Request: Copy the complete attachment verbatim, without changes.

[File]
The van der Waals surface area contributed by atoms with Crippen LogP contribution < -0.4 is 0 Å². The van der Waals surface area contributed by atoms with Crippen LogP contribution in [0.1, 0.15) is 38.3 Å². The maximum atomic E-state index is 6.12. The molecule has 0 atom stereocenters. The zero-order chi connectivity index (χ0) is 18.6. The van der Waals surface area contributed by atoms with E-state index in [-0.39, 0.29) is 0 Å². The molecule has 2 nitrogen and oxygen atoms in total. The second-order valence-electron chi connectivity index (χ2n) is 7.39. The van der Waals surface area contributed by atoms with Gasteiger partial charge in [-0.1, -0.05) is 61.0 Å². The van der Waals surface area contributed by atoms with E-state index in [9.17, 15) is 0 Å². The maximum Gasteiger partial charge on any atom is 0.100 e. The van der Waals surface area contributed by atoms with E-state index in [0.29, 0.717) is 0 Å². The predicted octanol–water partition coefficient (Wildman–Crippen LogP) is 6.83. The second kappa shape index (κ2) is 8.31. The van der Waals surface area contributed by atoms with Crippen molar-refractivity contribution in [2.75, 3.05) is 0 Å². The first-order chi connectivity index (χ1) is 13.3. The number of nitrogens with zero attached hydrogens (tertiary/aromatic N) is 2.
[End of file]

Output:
The van der Waals surface area contributed by atoms with Crippen LogP contribution < -0.4 is 0 Å². The van der Waals surface area contributed by atoms with Crippen LogP contribution in [0.1, 0.15) is 38.3 Å². The maximum atomic E-state index is 6.12. The molecule has 0 atom stereocenters. The zero-order chi connectivity index (χ0) is 18.6. The van der Waals surface area contributed by atoms with E-state index in [-0.39, 0.29) is 0 Å². The molecule has 2 nitrogen and oxygen atoms in total. The second-order valence-electron chi connectivity index (χ2n) is 7.39. The van der Waals surface area contributed by atoms with Gasteiger partial charge in [-0.1, -0.05) is 61.0 Å². The van der Waals surface area contributed by atoms with E-state index in [9.17, 15) is 0 Å². The maximum Gasteiger partial charge on any atom is 0.100 e. The van der Waals surface area contributed by atoms with E-state index in [0.29, 0.717) is 0 Å². The predicted octanol–water partition coefficient (Wildman–Crippen LogP) is 6.83. The second kappa shape index (κ2) is 8.31. The van der Waals surface area contributed by atoms with Crippen molar-refractivity contribution in [2.75, 3.05) is 0 Å². The first-order chi connectivity index (χ1) is 13.3. The number of nitrogens with zero attached hydrogens (tertiary/aromatic N) is 2.